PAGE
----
What we found was, not only were these biomarkers elevated in the COVID patients with neurological injury, compared to those without neurological injury, and were also elevated in patients who died in-hospital, and were significantly lower in the patients who were able to go home, but these neurodegenerative biomarker levels were actually as high as, or higher than, levels observed in patients with Alzheimer's disease. So, that indicates that there's a significant and substantial amount of brain injury that's occurring in some of these patients during their acute hospitalization for COVID. I should note that the patients that had more severe COVID—meaning [they] were more hypoxic, had multisystem organ failure—these were the patients that were more likely to demonstrate elevations in neurodegenerative biomarkers, as well as having symptomatology reflective of neurological injury.
We just looked at one time frame, so it would be important to look serially over time at what happens to these biomarkers. There are some studies suggesting that though they may be high in the acute setting, that they decline thereafter, in the context of COVID and also in the context of other non-COVID illnesses like traumatic brain injury. We also would like to be able to correlate levels of these markers, or trajectories of these markers, over time with actual neuropsychological testing specific for different stages of dementia, for example, or different stages of cognitive disability, as well as functional outcomes in these patients to see how they correlate over time. One long term use might be to be able to look at these biomarkers, which are now experimental, in a more robust clinical context for prognostication for different types of diseases, perhaps patients who have profound hypoxia or cardiac arrest, or any other spectrum of acute neurological injury. The would be the long-term, ideal application outside of the context of COVID itself.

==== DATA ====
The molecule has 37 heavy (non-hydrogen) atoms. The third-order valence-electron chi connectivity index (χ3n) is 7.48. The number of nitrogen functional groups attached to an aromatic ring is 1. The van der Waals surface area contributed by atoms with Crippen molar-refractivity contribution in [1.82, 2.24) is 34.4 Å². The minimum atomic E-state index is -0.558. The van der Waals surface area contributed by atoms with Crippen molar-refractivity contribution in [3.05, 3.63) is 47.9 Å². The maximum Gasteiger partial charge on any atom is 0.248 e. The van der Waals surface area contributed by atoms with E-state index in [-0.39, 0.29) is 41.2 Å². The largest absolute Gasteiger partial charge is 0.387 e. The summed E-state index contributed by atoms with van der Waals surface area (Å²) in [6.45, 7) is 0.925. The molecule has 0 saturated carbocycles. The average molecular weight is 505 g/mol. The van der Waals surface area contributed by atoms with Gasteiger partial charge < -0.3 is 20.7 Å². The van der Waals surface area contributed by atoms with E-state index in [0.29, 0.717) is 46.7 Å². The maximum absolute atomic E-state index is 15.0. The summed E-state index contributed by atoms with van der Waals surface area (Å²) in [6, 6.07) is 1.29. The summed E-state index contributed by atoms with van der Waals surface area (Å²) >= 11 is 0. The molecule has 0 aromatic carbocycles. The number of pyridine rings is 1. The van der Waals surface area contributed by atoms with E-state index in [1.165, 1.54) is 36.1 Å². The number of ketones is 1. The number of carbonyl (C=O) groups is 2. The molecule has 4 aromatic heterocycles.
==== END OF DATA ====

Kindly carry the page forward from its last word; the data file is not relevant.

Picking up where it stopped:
The biomarkers underscore the idea that patients that have clinical symptomatology of encephalopathy or confusion are having actual brain cell injury or death, which is substantial and important. I think recognizing encephalopathy, treating the underlying etiologies is really important.
Of note, we excluded patients that were in several path due to sedative medications, but it might also be the case in those patients as well, that the sedatives themselves are detrimental, which we know from robust delirium literature. An easy application then is to really minimize, or limit, sedation use in critically ill patients, particularly, to avoid some of these secondary potential effects. I think, ultimately, unfortunately, the injuries that occur in the acute phase of COVID might have lasting effects, particularly if we know that some brain cells have died or have been substantially injured. [As] always, preventative medicine is crucial in terms of vaccinations, isolation, masking, etc. Some of the newer COVID antiviral medications may play a role also in mitigating neurological injury, including potentially some of the newer monoclonal antibodies that have efficacy against Omicron like sotrovimab.
I think overall, trying to keep patients out of the hospital with preventative medicine or early therapeutics is important because I think most people would agree that neurological injury following COVID is one of the worst-case scenarios. [It] has a profound impact on return to work, functional status, and even quality of life in terms of being able to participate in baseline activities, be it work, leisure, household chores, whatever—the impact can be long lasting. We're still looking at this and trying to uncover this, and this is part of the RECOVER initiative, which is a large multicenter grant. NYU is the Clinical Science Coordinating Center for this. This looks specifically at post-acute sequelae of COVID, and I think it's a robust study [with] large numbers and very well characterized control groups that will really help us understand what we're dealing with long-term, both in the severely affected and the more mildly affected COVID patients.
Transcript edited for clarity.